Therapy Areas: Infectious Diseases
Themis Bioscience Inks Exclusive Licensing Agreement with Max-Planck-Innovation to Develop and Commercialise Oncolytic Virotherapies
11 October 2018 - - Austrian immunomodulation therapies developer Themis Bioscience has entered into a license agreement with Max-Planck-Innovation GmbH, the technology transfer agency of the Max Planck Society in Germany, granting it exclusive worldwide license to develop, manufacture and commercialise therapies based on an oncolytic measles virus platform that was jointly developed by the Eberhard-Karls-University Tübingen and the Max Planck Institute for Biochemistry, the company said.

Financial terms of the agreement were not disclosed.

This is a transformative step for the company and will broaden its immunomodulation platform into oncology.

The licensed technology is a modified measles virus based on the viral genome sequence of the established measles vaccine strain, which has been used to immunize billions of people worldwide.

The measles virus itself has innate anti-cancer properties, for example, mediating tumor cell lysis, T cell activation and specific tumor cell targeting.

Furthermore, it can also be engineered to include a tumor killing payload, making it a major building block for an effective oncolytic virus immunotherapy.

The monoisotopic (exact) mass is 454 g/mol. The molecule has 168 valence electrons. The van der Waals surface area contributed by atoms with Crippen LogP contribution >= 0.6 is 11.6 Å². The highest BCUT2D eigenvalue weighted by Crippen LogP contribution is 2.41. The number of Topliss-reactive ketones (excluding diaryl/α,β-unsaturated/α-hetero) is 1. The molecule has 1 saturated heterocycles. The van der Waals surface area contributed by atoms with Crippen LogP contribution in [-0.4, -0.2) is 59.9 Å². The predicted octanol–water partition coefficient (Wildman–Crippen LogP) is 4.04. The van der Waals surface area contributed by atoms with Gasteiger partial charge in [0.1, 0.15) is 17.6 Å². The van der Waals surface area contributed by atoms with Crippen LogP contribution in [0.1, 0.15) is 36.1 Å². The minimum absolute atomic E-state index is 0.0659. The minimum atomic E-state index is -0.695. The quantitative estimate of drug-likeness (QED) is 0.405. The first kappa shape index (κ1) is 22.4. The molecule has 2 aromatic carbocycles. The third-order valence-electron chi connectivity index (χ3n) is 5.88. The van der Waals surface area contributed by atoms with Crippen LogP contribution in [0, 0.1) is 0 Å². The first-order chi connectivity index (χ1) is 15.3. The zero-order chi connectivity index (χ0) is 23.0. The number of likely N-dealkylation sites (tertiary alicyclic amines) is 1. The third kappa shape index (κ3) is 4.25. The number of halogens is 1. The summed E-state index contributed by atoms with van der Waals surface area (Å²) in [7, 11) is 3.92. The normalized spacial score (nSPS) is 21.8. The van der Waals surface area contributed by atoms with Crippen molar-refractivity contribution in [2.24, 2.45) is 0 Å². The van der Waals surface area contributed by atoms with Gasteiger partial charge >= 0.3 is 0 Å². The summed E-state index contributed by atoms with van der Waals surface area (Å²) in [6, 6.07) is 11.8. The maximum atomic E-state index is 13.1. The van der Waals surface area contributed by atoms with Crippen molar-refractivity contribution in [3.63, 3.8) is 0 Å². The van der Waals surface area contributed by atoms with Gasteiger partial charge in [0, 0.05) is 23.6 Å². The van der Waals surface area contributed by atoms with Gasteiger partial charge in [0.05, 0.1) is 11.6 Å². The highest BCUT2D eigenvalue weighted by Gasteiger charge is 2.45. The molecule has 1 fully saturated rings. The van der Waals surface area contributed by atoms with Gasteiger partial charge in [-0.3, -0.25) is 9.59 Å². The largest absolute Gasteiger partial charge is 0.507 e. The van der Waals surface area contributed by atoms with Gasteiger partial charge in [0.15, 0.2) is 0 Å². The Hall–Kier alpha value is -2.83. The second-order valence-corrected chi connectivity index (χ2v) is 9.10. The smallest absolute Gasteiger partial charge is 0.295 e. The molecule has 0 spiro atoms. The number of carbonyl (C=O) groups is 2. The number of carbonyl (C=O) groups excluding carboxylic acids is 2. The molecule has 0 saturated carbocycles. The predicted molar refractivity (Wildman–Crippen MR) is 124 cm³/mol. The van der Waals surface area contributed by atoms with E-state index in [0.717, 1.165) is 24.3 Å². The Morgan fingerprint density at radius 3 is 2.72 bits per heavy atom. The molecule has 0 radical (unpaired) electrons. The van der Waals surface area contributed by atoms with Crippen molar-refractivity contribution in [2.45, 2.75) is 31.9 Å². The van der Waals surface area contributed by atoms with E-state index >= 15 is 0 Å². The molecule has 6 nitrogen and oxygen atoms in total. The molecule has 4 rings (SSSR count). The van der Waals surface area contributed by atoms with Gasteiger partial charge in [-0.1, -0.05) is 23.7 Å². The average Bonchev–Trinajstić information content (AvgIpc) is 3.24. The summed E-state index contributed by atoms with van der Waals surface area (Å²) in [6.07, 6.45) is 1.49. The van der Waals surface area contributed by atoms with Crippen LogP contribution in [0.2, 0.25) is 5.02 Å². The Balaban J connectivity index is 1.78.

Themis established a cGMP manufacturing process for its measles vector technology and built a broad pipeline with both proprietary and partnered infectious disease vaccine candidates.

The lead programme in Chikungunya is anticipated to enter Phase 3 development in the near- to medium-term.

Themis believes that this licensing deal with Max-Planck-Innovation GmbH will further expand its innovative technology platform to include novel oncolytic virus-based immunotherapy applications.

Themis is developing immunomodulation therapies for infectious diseases and cancer.

As a technology transfer organisation of the Max Planck Society, Max Planck Innovation is the link between industry and basic research.

Its interdisciplinary team provides consulting and support for scientists in evaluating inventions, applying for patents, and founding companies. 134 spin-off companies have emerged from the Max Planck Society, of which the majority was accompanied by Max-Planck-Innovation.

Founded in 1805, the University Hospital Tuebingen is one of the leading centres of German university medicine.

As one of 33 University Hospitals in Germany, it contributes to a combination of medicine, research, and teaching.
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